At the 2018 NAMM Show, we talked with MOK’s Taiho Yamada about the upcoming version of Waverazor, which incorporates a new patch editor.
When Waverazor was introduced at the 2017 NAMM Show, it offered a new approach to synthesis and a wide range of sounds, but did not include a patch editor.
In the video, Yamada discusses the deep synthesis capabilities of Waverazor, their approach to making the options manageable and demonstrates how the new patch editing features work.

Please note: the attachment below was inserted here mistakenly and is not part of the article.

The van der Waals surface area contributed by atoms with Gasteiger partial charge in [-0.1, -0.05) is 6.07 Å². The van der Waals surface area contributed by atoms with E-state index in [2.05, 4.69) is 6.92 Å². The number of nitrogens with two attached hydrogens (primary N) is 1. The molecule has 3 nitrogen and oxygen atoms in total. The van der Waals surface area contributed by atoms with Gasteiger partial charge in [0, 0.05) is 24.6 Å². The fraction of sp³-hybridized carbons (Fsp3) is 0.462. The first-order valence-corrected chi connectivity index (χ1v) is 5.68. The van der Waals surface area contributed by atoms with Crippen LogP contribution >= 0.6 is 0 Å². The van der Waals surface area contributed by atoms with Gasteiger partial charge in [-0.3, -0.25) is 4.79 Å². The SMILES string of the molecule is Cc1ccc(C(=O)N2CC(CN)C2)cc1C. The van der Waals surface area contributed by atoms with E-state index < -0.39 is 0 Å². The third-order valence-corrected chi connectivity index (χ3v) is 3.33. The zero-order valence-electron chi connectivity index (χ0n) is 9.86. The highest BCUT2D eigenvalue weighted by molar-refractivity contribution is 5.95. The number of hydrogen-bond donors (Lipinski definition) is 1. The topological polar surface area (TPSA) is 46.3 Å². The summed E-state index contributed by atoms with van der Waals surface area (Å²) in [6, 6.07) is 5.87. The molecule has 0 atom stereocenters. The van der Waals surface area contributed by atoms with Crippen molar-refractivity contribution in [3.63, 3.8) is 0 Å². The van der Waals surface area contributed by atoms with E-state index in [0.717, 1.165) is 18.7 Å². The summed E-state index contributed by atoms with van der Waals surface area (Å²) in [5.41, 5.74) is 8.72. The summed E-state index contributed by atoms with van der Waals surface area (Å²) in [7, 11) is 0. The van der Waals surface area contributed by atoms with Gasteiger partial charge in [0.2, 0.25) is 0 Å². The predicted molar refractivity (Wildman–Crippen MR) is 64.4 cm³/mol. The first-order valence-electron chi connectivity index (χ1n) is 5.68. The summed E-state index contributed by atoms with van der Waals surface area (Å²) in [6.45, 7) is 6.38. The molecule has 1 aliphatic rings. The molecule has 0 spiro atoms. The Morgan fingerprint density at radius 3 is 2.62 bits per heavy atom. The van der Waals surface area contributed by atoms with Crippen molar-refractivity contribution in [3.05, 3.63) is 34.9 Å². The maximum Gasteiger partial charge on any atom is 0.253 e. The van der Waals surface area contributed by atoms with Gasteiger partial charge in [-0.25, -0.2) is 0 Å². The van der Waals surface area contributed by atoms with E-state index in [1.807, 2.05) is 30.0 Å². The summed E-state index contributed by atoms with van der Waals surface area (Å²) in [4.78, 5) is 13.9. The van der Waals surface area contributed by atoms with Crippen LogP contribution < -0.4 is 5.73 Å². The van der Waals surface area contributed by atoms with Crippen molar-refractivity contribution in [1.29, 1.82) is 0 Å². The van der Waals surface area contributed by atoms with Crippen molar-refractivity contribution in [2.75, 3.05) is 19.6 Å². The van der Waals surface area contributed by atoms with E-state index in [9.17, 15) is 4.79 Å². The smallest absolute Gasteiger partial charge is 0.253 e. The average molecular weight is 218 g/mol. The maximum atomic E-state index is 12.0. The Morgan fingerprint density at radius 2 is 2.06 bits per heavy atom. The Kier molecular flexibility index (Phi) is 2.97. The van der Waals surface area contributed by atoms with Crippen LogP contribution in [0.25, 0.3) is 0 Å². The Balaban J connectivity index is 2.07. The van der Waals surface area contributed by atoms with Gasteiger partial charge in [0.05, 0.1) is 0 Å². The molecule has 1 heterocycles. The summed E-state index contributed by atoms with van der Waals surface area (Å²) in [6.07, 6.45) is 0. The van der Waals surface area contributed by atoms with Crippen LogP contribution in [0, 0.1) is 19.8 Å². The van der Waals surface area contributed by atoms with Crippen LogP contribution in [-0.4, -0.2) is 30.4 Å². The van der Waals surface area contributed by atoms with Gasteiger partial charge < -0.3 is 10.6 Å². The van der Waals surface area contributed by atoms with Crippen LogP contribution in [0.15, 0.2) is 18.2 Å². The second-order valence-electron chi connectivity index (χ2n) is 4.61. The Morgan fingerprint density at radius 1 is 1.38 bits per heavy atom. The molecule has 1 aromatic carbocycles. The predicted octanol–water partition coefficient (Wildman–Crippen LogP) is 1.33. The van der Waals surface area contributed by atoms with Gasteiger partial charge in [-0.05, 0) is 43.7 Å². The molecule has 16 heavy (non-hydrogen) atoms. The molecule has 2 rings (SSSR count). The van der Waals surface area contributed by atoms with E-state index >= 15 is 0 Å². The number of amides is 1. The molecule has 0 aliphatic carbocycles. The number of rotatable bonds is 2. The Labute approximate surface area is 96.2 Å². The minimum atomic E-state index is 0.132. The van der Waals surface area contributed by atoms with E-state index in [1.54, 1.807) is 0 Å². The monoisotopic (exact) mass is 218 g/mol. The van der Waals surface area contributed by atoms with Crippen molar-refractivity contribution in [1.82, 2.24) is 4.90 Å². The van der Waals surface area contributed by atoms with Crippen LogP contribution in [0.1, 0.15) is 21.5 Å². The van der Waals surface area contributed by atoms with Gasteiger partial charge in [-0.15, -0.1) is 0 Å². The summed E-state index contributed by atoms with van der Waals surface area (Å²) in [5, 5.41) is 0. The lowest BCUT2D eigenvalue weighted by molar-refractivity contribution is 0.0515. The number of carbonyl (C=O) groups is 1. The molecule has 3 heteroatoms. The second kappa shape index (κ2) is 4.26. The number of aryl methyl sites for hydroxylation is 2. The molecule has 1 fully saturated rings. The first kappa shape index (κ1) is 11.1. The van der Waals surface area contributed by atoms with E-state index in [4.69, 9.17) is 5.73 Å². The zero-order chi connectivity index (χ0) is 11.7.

Waverazor features a unique synth engine, that slices individual waveforms into up to 16 slices, and then lets you modulate each of the slices individually. Waverazor’s deep synthesis capabilities means that it has up to 12,656 parameters that you can edit and modulate, which created challenges for making the interface easy to use.
You can find out more about Waverazor at the MOK site.